“Ensure that the debug=”false” on the <compilation> element in the web.config file of each and every ASP.NET application on the server. The default during development is “true” and it is a common mistake to allow this development time setting to find its way onto production servers during deployment. You don’t need it set to true in production and it often leads to memory overhead and inefficiencies.”
What problems does leaving debug=true cause?
There are three main differences between debug=true and debug=false:
- ASP.NET Timeouts
- Batch compilation
- Code optimization
When debug is set to true, asp.net requests will not time out. This is to allow you to debug with visual studio at your own pace without having to worry about the requests suddenly disappearing. Of course in a production environment timeouts are crucial to avoid for requests to be stuck indefinitely, so this is reason #1 to make sure debug is set to false when the application is deployed into production.
In short, when debug=true, we don’t batch compile, when debug=false we do…
What does this mean?
When an aspx, asax, or ascx page is first requested it gets compiled into an assembly. This assembly has a name like 3ks0rnwz.dll or similar (8 characters) and stores the class for the actual ascx, asax, or aspx page (not the code behind). The assembly goes into a folder in the C:WINDOWSMicrosoft.NETFrameworkv1.1.4322Temporary ASP.NET Files with the same name as the application.
The code behind class gets compiled into the main dll for the assembly, and it along with all the other dlls in the applications bin directory get shadow copied to the Temporary ASP.NET files.
Back to the 3ks0rnwz.dll… If we have debug=true, we create one dll per aspx, asax, or ascx page and this dll is compiled in debug mode, so if you have 100 web pages, you will have 100 assemblies, and they are generated as the pages are requested.
If we instead have debug=false, we batch compile, which means that the first time you request any page in your application, we compile the whole batch into one big assembly. This is a truth with some modification. The user controls (ascx pages) are compiled into a separate assembly from the aspx pages and the aspx pages are compiled in groups based on what other files (read usercontrols) they include. The global.asax is also compiled separately. And batch compilation occurs on a directory bases, meaning that if your application has subdirectories, the subdirectories are compiled separately to avoid for example name clashes, as it is valid to have two aspx pages with the same name in different directories. But all in all, instead of 100 dlls, you might end up with 3 or 4.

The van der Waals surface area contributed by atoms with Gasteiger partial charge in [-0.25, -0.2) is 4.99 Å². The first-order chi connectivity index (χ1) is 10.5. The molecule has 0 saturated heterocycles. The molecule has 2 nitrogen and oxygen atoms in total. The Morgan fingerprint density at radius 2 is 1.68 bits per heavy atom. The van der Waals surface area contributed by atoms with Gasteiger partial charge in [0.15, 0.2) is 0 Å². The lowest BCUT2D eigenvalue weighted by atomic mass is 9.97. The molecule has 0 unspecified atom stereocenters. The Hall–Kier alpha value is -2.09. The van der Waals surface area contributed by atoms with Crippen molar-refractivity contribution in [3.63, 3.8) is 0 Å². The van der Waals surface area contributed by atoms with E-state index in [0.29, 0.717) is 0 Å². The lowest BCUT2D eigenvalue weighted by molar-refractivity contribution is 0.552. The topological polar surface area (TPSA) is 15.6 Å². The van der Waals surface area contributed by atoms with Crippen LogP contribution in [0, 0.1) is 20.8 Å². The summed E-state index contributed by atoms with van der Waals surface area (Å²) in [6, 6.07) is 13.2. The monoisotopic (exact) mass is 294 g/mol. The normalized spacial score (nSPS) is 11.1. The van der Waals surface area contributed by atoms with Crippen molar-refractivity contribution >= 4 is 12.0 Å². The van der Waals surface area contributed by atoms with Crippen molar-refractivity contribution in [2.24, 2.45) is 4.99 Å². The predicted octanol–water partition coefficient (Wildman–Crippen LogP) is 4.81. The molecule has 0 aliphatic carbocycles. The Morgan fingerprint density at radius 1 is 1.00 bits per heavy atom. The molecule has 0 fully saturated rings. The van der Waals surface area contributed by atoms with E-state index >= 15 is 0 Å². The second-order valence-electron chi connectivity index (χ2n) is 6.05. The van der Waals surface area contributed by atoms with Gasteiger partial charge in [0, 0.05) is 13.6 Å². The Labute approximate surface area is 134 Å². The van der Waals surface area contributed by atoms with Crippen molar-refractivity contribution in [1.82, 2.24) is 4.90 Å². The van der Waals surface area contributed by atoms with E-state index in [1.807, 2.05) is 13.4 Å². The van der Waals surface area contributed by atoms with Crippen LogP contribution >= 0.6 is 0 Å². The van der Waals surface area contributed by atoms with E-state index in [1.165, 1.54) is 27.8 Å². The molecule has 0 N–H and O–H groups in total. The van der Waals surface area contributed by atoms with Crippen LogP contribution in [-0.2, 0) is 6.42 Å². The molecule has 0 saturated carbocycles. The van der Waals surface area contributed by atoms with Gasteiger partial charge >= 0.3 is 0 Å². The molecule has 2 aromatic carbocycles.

Ok, big deal? It’s the same code so the size of the combined assemblies shouldn’t much differ from the size of the individual assemblies right? Truth is, there probably isn’t an enormous difference. But… and this is a big but… there is overhead for each dll, and if the dll is compiled in debug mode there is overhead for items needed for debugging, and … last but not least (in fact probably most important), the assemblies won’t be laid exactly side by side, so with a large number of assemblies you start fragmenting the virtual address space making it harder and harder to find large enough spaces to store the managed heaps, potentially causing out of memory exceptions.
One caution even if you have debug=false, is that if you go in and change something in one of your aspx pages, this page will have to be recompiled, but this doesn’t cause an appdomain reload so the whole application is not batch compiled again. This has the effect that the page will now get recompiled separately and get its own dll, so don’t change your aspx pages on a live server too often.
There is a setting in machine.config determining how many recompiles are allowed before the app domain restarts, by default it is set to 15, so after 15 recompilations the app domain will restart, just as it would if you touched the web.config or touched the bin directory.
In order to be able to step through code line by line the JITter can’t really optimize the code which means that your debug dlls will be less performant than if they were compiled in release mode.
So as you can probably figure, there is a large benefit to having debug=false in production…
How can you identify it in a memory dump?
To find out if any of the applications on your server run with debug=true you can run a nifty command in sos.dll called !finddebugtrue which will list out all applications where debug=true in the web.config, now how easy is thatJ
Debug set to true for Runtime: 61b48dc, AppDomain: /MyDebugApplication
Debug set to true for Runtime: 1f50e6d8, AppDomain: /MemoryIssues
Total 16 HttpRuntime objects
And to find out if you forgot to compile some of your assemblies in release mode run !finddebugmodules
Loading all modules.
Searching for modules built in debug mode…
MyDebugApplication.dll built debug
MemoryIssues.dll built debug
fl4sq-9i.dll built debug
wepr1t3k.dll built debug
r9ocxl4m.dll built debug
zmaozzfb.dll built debug
The dlls above with weird 8 character names are the dlls generate when JITing the aspx pages, so they will go away when debug=false.
Oh, before I forget… when you change from debug=true to debug=false it is a good idea to clean out your Temporary ASP.NET files for this application so you don’t have some old junk in there causing it to still not batch compile.
In ASP.NET 2.0 there is a switch that can be turned on in machine.config that turns off all debug=true, so in 2.0 applications you can do this directly without worrying about finding out which applications do and don’t have it.
If you want some more goodies about debug=true, read ScottGu’s blog post about it http://weblogs.asp.net/scottgu/archive/2006/04/11/442448.aspx